Tesla’s semi-autonomous Full Self Driving (FSD) system is once again in hot water, following a firmly worded series of statements from the head of America’s National Transportation Safety Board, Jennifer Homendy.
Speaking to the Wall Street Journal, Homendy labelled the system “misleading and irresponsible”, adding that Tesla “has clearly misled numerous people to misuse and abuse technology”.
“Basic safety issues have to be addressed before they’re then expanding it to other city streets and other areas,” she added, referring to Tesla’s ongoing FSD expansion plans which have seen the system rolled out as an option to an increasing number of Tesla owners.
One of Homendy’s most interesting points in the interview is her reference to how Tesla customers pay more attention to marketing than they do what’s written in a car’s manual or what’s written on the manufacturer’s website. It’s worth noting that Tesla encourages those using FSD to keep their eyes on the road and maintain attention when the system is active.
Tesla has staunchly refrained from traditional marketing channels since its infancy. The brand claims to not spend any money on advertising, often touting that its marketing budget is a big fat zero.
The brand’s critics will argue that while it doesn’t spend money on traditional marketing, side-projects like the Boring Company’s flamethrower, Elon Musk’s frequent Twitter usage, and the brand’s referral programme (which it just phased out for all of its product except for solar panels) all qualify as marketing.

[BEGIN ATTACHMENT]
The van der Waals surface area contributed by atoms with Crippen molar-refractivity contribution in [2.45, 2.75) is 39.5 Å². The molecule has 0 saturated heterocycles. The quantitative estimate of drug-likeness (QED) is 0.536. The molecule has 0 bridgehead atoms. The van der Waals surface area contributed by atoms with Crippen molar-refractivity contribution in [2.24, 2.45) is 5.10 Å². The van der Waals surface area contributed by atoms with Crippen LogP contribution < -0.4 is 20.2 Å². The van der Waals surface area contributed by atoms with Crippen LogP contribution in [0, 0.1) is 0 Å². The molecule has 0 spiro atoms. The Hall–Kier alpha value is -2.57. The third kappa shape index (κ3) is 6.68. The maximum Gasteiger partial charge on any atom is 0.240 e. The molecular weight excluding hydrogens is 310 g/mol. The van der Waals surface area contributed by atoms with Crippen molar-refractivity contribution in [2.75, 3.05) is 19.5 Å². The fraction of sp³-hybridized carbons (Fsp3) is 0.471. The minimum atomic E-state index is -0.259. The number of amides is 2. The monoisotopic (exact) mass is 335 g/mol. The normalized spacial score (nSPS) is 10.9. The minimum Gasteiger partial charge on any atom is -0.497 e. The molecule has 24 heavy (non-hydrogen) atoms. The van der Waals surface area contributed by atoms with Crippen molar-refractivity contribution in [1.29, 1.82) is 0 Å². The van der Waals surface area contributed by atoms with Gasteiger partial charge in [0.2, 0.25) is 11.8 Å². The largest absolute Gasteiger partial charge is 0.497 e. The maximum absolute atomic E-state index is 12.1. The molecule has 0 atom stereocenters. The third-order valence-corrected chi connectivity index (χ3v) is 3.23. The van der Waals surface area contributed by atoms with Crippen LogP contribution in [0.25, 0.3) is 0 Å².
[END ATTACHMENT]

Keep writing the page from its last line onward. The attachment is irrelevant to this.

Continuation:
The NTSB’s harsh words come in the midst of a federal investigation into Tesla’s Autopilot system’s role in 11 crashes involving stationary emergency vehicles since 2018.
“Most incidents took place after dark and the crash scenes encountered included scene-control measures such as first-responder vehicle lights, flares, an illuminated arrow board and road cones,” said the National Highway Traffic Safety Association in a statement last month.
“The involved subject vehicles were all confirmed to have been engaged in either Autopilot or Traffic Aware Cruise Control during the approach to the crashes.”
The NHTSA is now poised to review the effectiveness of Autopilot, stating it will “assess the technologies and methods used to monitor, assist, and enforce the driver’s engagement with the dynamic driving task during Autopilot operation.”